In a recent blog post on Times Higher Education, Tom Worthington asked, “Can a degree in Western civilisation prepare students for jobs for 21st-century jobs?” He suggests that students would be better off taking a course in digital technologies. Worthington has not actually seen the curriculum for our course, and it is not difficult to read his article as a broadside against the relevance of the humanities.
We at the University of Wollongong have just made public the curriculum for our bachelor of arts in Western civilisation. Our course will take students on a chronologically ordered adventure through the great periods and epochs of intellectual and artistic change in the West. The great works to be examined include not only those from the literary and philosophical canon, but also, for example, religious and scientific texts.
Students will cultivate open, critical minds along the way. A major ambition of the degree is to instil a spirit of uninhibited enquiry in all our students and to equip them to reason about and evaluate possible answers to some of the most difficult and abiding questions. In each of their subjects, they will learn how to think, not what to think.
Students will also be taught how they should conduct themselves in open-minded, well-reasoned and civil conversation with others in their efforts to rationally address the questions raised by the great works that they will critically examine together. Not only will this degree cultivate these social virtues, it will crucially enable students to become intelligent, sensitive readers of not just the great works but also the stories of others. In an era awash with “fake news”, we believe that such skills are more vital than ever.
Right from the course’s start, students will be introduced to non-Western and under-represented voices. They will consider examples of how the ideas, artworks and practices of non-Western cultures and civilisations have influenced and might overlap with those of their Western counterparts. Despite its focus on Western thought, our version of the BA in Western civilisation initiates well-placed, high-quality conversations with non-Western traditions throughout.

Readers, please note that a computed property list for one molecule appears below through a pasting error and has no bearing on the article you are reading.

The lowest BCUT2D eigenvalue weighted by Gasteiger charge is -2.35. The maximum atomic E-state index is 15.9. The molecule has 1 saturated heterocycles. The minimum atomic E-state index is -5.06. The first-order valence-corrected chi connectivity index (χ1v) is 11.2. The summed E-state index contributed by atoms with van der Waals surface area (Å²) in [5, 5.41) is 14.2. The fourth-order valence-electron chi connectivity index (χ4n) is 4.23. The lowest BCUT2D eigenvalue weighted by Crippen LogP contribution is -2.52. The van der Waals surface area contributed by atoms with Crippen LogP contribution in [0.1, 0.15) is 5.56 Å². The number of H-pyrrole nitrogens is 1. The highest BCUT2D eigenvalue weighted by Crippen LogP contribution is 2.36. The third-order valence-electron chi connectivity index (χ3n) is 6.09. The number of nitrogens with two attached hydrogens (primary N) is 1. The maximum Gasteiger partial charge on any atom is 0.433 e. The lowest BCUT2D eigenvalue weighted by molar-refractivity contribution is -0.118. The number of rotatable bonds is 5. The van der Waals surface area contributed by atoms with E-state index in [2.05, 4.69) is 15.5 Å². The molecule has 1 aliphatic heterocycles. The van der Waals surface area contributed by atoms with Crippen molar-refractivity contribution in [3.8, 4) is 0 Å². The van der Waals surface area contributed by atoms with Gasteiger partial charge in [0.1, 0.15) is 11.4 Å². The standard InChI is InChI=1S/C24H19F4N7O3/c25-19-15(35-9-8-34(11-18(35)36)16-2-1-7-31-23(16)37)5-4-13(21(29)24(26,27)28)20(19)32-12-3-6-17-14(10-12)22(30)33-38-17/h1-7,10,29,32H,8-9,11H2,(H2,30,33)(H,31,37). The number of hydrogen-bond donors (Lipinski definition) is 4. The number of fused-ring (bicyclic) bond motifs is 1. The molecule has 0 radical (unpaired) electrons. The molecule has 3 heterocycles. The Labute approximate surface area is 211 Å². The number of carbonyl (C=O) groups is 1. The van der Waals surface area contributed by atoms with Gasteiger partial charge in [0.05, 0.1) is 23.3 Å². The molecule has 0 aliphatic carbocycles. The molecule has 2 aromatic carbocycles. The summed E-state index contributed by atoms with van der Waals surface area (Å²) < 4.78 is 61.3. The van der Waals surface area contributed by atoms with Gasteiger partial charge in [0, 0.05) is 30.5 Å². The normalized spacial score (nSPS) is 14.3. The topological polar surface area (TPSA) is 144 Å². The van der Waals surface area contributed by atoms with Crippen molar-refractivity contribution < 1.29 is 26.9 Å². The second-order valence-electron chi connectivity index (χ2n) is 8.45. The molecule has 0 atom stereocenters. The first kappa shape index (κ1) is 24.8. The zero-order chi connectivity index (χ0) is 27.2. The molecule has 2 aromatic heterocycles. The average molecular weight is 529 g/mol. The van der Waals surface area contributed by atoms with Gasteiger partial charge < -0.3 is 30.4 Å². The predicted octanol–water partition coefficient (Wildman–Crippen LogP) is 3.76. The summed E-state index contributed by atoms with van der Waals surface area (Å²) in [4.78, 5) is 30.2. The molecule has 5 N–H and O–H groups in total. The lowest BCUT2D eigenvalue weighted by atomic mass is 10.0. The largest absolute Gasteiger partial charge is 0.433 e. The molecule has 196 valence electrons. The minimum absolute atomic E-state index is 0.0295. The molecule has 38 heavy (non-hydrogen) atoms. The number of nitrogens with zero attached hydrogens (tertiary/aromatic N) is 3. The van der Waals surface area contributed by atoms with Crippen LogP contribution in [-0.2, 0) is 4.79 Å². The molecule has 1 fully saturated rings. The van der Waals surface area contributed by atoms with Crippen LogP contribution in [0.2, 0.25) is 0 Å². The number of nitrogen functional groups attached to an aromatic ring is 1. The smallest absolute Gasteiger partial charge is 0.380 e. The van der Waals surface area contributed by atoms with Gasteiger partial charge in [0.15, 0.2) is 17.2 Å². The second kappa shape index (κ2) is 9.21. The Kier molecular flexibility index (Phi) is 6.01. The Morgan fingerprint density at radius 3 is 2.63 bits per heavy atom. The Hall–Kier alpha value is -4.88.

All in all, the degree aims to provide a balanced and forward-looking, new-style liberal arts programme – one fit for the needs of a multicultural 21st century. Graduates will be well-rounded freethinkers. They will be erudite and articulate, creative and critical. They will appreciate and value virtuous, civil and productive conversation.
What are the employment prospects for such graduates? Pace Worthington, in a word: excellent. There is a demonstrated demand in Australia and globally for graduates who can think critically and creatively and possess excellent social skills.
A 2016 report, The New Basics – Foundation for Young Australians, reveals that demand for critical thinking skills in new graduates has risen by 158 per cent in recent years. This finding is based on an analysis of 4.2 million online job postings from 6,000 sources. Graduates of Wollongong’s BA will be future-proofed, as compared with those preparing for many traditional vocations.
Additionally, in 2017, Deloitte Australia analysed the needs of the Australian workforce and businesses. It reported findings that highlight a serious market gap in non-technical soft skills. Deloitte “forecasts that soft skill-intensive occupations will account for two-thirds of all jobs by 2030, compared to half of all jobs in 2000”. Its analysis reveals a clear and growing demand for sharp graduates who are good at communication, teamwork, problem-solving, emotional intelligence and ethical decision-making. Soft skills and talents of these kinds – precisely those that a liberal arts education instils – comprise “ten of the sixteen ‘crucial proficiencies in the 21st century’ identified by the World Economic Forum”.
Crucially, the degree stands out as being philosophical through and through. There is evidence that high-achieving philosophy graduates have good prospects for rewarding mid-career earnings. For example, median earnings of BA graduates majoring in philosophy “exceed those of majors in any other humanities field, and are the 16th highest in a study comparing salaries across 50 majors in the United States”, according to data collected by PayScale.
In sum, as Jay Garfield, a curriculum consultant for the degree, emphasises: “Liberal arts curricula are prized as the best possible preparation of students for citizenship and for a range of employment opportunities. They are properly regarded as better than the vocationally oriented training so often urged by those who neither understand the proper role of a university or the prerequisites of a career.”
This echoes the assessment of another curriculum consultant, Mari Hatavara: “A profound understanding of the diversity and depth of civilization will provide your graduates a competitive edge in today’s world, where culture as values and practices penetrates any societal, technological or economical endeavor.” We at Wollongong heartedly agree.
Daniel D. Hutto is senior professor of philosophical psychology and head of the School of Liberal Arts at the University of Wollongong.
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